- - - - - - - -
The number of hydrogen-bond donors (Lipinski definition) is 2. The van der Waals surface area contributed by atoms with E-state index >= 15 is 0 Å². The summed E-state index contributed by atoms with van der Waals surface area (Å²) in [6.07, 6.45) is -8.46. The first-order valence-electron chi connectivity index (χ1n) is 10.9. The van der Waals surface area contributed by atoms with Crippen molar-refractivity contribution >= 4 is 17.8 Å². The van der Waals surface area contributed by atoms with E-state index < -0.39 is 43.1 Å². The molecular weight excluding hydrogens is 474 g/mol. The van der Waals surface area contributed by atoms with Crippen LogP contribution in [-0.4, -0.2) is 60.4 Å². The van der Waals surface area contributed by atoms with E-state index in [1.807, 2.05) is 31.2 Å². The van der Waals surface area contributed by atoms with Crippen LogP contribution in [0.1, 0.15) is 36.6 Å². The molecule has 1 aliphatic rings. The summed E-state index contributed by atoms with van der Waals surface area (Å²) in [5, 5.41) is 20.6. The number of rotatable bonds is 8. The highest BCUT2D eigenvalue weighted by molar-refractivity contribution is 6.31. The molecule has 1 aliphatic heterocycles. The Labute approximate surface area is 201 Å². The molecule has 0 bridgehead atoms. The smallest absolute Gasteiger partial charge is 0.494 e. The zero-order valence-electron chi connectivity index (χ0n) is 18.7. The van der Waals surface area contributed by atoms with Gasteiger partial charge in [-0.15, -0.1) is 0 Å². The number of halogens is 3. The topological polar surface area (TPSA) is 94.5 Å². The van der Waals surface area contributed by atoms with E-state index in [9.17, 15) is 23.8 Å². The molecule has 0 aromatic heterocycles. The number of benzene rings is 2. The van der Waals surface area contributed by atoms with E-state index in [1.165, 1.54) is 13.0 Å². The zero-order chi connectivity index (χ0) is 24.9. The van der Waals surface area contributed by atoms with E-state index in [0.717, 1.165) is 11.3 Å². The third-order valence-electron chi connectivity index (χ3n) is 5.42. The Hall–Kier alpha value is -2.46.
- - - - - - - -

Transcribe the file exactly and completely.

The number of hydrogen-bond donors (Lipinski definition) is 2. The van der Waals surface area contributed by atoms with E-state index >= 15 is 0 Å². The summed E-state index contributed by atoms with van der Waals surface area (Å²) in [6.07, 6.45) is -8.46. The first-order valence-electron chi connectivity index (χ1n) is 10.9. The van der Waals surface area contributed by atoms with Crippen molar-refractivity contribution >= 4 is 17.8 Å². The van der Waals surface area contributed by atoms with E-state index < -0.39 is 43.1 Å². The molecular weight excluding hydrogens is 474 g/mol. The van der Waals surface area contributed by atoms with Crippen LogP contribution in [-0.4, -0.2) is 60.4 Å². The van der Waals surface area contributed by atoms with E-state index in [1.807, 2.05) is 31.2 Å². The van der Waals surface area contributed by atoms with Crippen LogP contribution in [0.1, 0.15) is 36.6 Å². The molecule has 1 aliphatic rings. The summed E-state index contributed by atoms with van der Waals surface area (Å²) in [5, 5.41) is 20.6. The number of rotatable bonds is 8. The highest BCUT2D eigenvalue weighted by molar-refractivity contribution is 6.31. The molecule has 1 aliphatic heterocycles. The Labute approximate surface area is 201 Å². The molecule has 0 bridgehead atoms. The smallest absolute Gasteiger partial charge is 0.494 e. The zero-order valence-electron chi connectivity index (χ0n) is 18.7. The van der Waals surface area contributed by atoms with Gasteiger partial charge in [-0.15, -0.1) is 0 Å². The number of halogens is 3. The topological polar surface area (TPSA) is 94.5 Å². The van der Waals surface area contributed by atoms with E-state index in [9.17, 15) is 23.8 Å². The molecule has 0 aromatic heterocycles. The number of benzene rings is 2. The van der Waals surface area contributed by atoms with E-state index in [1.165, 1.54) is 13.0 Å². The zero-order chi connectivity index (χ0) is 24.9. The van der Waals surface area contributed by atoms with E-state index in [0.717, 1.165) is 11.3 Å². The third-order valence-electron chi connectivity index (χ3n) is 5.42. The Hall–Kier alpha value is -2.46.